OCTOBER 31, 2009 4:07AM
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I would set a mood just like my youthful grandmother, aunts and mother would set out green plates and beige bowls ringed by burgundy and forest green lines most Sundays after Mass.
A large tin pot of chicken soup simmered on a gas range. Grandpa in herringbone pants, suspender-ed, had been home from the South Pacific for six, seven maybe even eight years by then and never slept real good, loving even cold coffee, sometimes even with a cigarette in his mouth as he cooked. Always chicken soup with lots of carrots and celery after church for all of us.
Often on those Sundays sunlight quieted the moment: brightly on the Chianti decanter.
I had a red pack of candy cigarettes for my back pocket. Hyperactive.
It had been an awful war, especially even in paradise, on jungle beaches. Years later it was explained to me that the Japanese had snuck onboard into his galley when it was dark and he had to kill two or three or many (they were kids) he had fought them with all his might, he would wake up in a night sweat it was explained to me, how he killed enemies with his butcher knives, when it was dark. Dark and hot. Often he would wash his hands all the way up to his elbows. Like he was a doctor scrubbing with Comet Cleanser, watching sparrows in the lilacs across the drive, sometimes barefoot even in winter, a kitchen sink rag rug beneath him on the tiny tiles of the black and white floor. Each tile was actually two tiles, the tiny sharp squares cut kitty corner.
The day faded grey through screens left on late in the year.
He was a rotund man with black hair, sparked blue eyes distant but focused like the base of the flame on his Zippo lighter he would always let me strike, a gold anchor on the lighter singeing Old Golds. Always another fresh pack, its thin slippery gold cellophane ring magically circling off those square boxes.
Just left of the picture window, a thickly stuffed floral chair resting the grandfather relaxing as his grey smoke blue smoke wisps. Children cheering for smoke rings tried to polk their fingers and tiny fists through nothing. The grandfather's cordovan glossy. The boy learning to talk laughing usually, "Paint! Pant! Pint!" then touching the robbin's egg and eggshell white dots on those shoes.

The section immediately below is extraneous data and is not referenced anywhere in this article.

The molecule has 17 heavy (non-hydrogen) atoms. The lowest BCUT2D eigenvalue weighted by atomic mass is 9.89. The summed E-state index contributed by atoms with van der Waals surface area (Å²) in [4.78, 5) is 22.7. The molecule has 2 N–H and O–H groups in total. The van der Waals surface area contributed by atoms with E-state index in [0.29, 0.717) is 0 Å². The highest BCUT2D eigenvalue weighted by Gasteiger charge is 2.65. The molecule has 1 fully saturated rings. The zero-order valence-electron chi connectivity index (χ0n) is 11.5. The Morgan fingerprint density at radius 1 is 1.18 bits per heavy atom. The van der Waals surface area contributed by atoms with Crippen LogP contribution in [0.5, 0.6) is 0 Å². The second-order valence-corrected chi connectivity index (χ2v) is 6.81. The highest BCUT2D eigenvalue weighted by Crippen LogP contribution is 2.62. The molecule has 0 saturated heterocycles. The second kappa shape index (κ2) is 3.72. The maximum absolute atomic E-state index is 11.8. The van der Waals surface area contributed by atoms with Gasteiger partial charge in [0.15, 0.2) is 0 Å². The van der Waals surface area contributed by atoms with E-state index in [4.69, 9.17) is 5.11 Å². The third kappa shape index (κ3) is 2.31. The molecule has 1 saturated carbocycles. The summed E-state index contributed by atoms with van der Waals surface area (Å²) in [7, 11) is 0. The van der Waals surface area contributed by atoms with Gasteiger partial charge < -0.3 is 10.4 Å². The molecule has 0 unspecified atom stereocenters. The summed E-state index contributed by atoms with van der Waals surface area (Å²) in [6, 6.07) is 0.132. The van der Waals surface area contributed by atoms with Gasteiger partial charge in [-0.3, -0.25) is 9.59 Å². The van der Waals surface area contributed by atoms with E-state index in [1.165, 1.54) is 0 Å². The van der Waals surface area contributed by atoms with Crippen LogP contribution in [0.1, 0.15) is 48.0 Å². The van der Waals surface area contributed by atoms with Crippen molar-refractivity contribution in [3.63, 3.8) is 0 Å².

Adults were relaxing, waiting on lunch, those back from church, looking out through sheer curtains, watching, paying attention to the house across the street, elm trees in front of the curbing almost leafless.
Oddly the wind was too warm and did not pause. Outside it was strong enough to paste down your eyelids if you looked right at it.
"Well they'll find him," he said to one of the men. They talked about that neighbor across the street, the Captain --- missing in action --- they could not find his plane.
Far away by an ocean somewhere. Is the ocean where the sun hides?
The grownups kept using his name and referring to the neighbors as Mister. Or Captain Evering or Mrs. Everythin, I cannot be precise, knowing today that a pall enveloped that early Indian Summer Sunday. And the furniture television, big as a credenza, its screen a grey porthole, my eyes just higher than its top, the RCA rabbit ears, a doggy looking into the hollow of a big horn, "Don't stand right there," its radio sometimes sang 'Tennessee Waltz'
Right then Archbishop Sheen lectured emphatically and for attention I pranced imitating the Archbishop, repeating his words and scolding at uncles who filled the couches and fabric chairs. Learning them good boy lessons.